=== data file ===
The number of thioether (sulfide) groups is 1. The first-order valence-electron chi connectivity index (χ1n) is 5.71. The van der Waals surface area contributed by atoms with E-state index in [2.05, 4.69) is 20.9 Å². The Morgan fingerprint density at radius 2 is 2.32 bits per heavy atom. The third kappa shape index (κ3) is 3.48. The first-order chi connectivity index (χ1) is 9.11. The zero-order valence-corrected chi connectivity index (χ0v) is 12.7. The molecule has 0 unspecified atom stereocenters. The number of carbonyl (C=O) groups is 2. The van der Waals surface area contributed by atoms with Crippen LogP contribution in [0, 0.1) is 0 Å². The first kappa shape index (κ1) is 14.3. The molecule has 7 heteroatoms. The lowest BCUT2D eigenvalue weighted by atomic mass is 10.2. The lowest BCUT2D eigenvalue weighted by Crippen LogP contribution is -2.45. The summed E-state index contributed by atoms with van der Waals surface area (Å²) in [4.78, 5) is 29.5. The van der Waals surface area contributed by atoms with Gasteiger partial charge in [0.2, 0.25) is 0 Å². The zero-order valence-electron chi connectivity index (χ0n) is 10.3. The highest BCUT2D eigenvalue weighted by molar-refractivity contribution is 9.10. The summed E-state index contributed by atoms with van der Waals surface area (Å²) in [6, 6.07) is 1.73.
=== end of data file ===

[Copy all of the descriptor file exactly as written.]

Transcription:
The number of thioether (sulfide) groups is 1. The first-order valence-electron chi connectivity index (χ1n) is 5.71. The van der Waals surface area contributed by atoms with E-state index in [2.05, 4.69) is 20.9 Å². The Morgan fingerprint density at radius 2 is 2.32 bits per heavy atom. The third kappa shape index (κ3) is 3.48. The first-order chi connectivity index (χ1) is 9.11. The zero-order valence-corrected chi connectivity index (χ0v) is 12.7. The molecule has 0 unspecified atom stereocenters. The number of carbonyl (C=O) groups is 2. The van der Waals surface area contributed by atoms with Crippen LogP contribution in [0, 0.1) is 0 Å². The first kappa shape index (κ1) is 14.3. The molecule has 7 heteroatoms. The lowest BCUT2D eigenvalue weighted by atomic mass is 10.2. The lowest BCUT2D eigenvalue weighted by Crippen LogP contribution is -2.45. The summed E-state index contributed by atoms with van der Waals surface area (Å²) in [4.78, 5) is 29.5. The van der Waals surface area contributed by atoms with Gasteiger partial charge in [0.2, 0.25) is 0 Å². The zero-order valence-electron chi connectivity index (χ0n) is 10.3. The highest BCUT2D eigenvalue weighted by molar-refractivity contribution is 9.10. The summed E-state index contributed by atoms with van der Waals surface area (Å²) in [6, 6.07) is 1.73.